One of the ultimate “love it” or “loathe it” meals, Spaghetti alla Puttanesca is a dish accustomed to evoking passionate reactions in all those who dare eat it! Robust, seductive and “easy”, Spaghetti alla Puttanesca appropriately translates into English as “Spaghetti of the Whore”.
In spite of its alarmingly rowdy name, puttanesca has probably less to do with salacious ladies of the night and perhaps more to do with its “trashy” ingredients. The dish is alleged to have been created by a restaurant owner in the 1950’s to appease some rowdy late-night patrons. As closing time was upon them, the patrons supposedly demanded the owner quickly whip them up something to eat, insisting that it could be made with “any kind of garbage (puttanata)”. With just some leftover tomatoes, capers and olives, the obliging owner threw together a simple pasta sauce that would become the classic dish we now all know and love…or loathe. At least that’s the PG version of puttanesca’s origins and is perhaps nothing more than Wikiepdia-lore – we will never really know for sure.
I, however, prefer to believe in puttanesca’s seedier origin-story as it speaks to the heart of the unrefined character of the dish. This is a pasta sauce born out of back alleys of Sicily, ordered with harsh whispers and eaten with the appetite of the insatiable and unsophisticated. This is a dish that is as unapologetic and unrepentant as the women who reputably ate it. Puttanesca is a sauce that holds nothing back – there are few pasta sauces that pack this much of a punch with each mouthful. Coarse, salty and bordering on the uncouth, to my mind Spaghetti alla Puttanesca is indeed a dish that is aptly named!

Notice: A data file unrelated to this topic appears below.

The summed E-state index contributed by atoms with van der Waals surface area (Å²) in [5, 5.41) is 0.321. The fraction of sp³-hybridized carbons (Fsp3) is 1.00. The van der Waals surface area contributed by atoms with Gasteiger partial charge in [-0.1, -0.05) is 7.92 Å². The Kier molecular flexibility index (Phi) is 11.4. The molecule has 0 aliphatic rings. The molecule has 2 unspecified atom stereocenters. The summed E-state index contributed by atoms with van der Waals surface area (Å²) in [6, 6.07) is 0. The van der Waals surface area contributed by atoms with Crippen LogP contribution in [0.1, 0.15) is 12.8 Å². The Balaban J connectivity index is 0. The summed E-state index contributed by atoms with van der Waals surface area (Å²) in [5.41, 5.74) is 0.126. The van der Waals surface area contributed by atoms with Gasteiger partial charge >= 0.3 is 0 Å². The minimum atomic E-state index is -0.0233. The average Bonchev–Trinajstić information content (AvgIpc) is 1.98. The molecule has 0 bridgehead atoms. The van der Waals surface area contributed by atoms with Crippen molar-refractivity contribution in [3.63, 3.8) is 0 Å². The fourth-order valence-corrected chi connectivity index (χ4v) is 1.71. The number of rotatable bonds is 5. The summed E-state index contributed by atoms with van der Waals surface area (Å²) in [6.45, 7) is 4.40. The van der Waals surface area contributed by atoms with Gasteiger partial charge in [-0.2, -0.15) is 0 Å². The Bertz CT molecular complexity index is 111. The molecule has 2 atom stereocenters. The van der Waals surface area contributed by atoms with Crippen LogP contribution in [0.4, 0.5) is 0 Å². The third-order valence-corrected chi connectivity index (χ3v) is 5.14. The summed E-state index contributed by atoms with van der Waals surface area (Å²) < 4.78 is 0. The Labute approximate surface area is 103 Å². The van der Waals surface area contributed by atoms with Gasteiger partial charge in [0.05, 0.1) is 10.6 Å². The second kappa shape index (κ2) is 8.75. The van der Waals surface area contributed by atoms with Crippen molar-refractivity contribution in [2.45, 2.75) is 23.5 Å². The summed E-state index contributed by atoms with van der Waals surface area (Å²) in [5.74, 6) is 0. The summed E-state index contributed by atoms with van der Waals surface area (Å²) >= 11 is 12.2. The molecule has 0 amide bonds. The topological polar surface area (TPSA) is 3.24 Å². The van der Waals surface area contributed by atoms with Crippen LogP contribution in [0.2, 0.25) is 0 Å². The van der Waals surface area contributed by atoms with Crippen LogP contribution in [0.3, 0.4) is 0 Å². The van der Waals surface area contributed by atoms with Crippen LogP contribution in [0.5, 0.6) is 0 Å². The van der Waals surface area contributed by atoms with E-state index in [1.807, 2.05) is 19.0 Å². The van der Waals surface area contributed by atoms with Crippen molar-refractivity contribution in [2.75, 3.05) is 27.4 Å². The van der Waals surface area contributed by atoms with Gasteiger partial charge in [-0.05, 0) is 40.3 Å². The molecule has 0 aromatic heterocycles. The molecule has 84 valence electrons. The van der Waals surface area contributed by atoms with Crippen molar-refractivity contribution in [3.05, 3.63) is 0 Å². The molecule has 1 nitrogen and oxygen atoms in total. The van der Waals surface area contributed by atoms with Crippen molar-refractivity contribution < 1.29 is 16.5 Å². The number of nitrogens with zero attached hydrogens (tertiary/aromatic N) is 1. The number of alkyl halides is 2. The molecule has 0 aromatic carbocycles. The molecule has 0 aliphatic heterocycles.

Aside from its history, the one other point of contention with regards to puttanesca are anchovies! Whilst I cannot imagine puttanesca without them, I must point out that the addition of these divisive little fish to the sauce isn’t always the norm. In fact, anchovies were a later inclusion to the dish and are still only used depending on regional tastes and variations. Outside of Italy though, anchovies are synonymous with puttanesca and I see absolutely no reason to advocate otherwise.
Irrespective of which version of Spaghetti alla Puttanesca’s history you chose to believe, or whether you want it with anchovies or not, the next time you order it at a restaurant just bear in mind what you are really saying to the waitron. Depending on the neighbourhood you are in, when you utter the words, “I’ll have the puttanesca, please”, you might get more than you bargained for!
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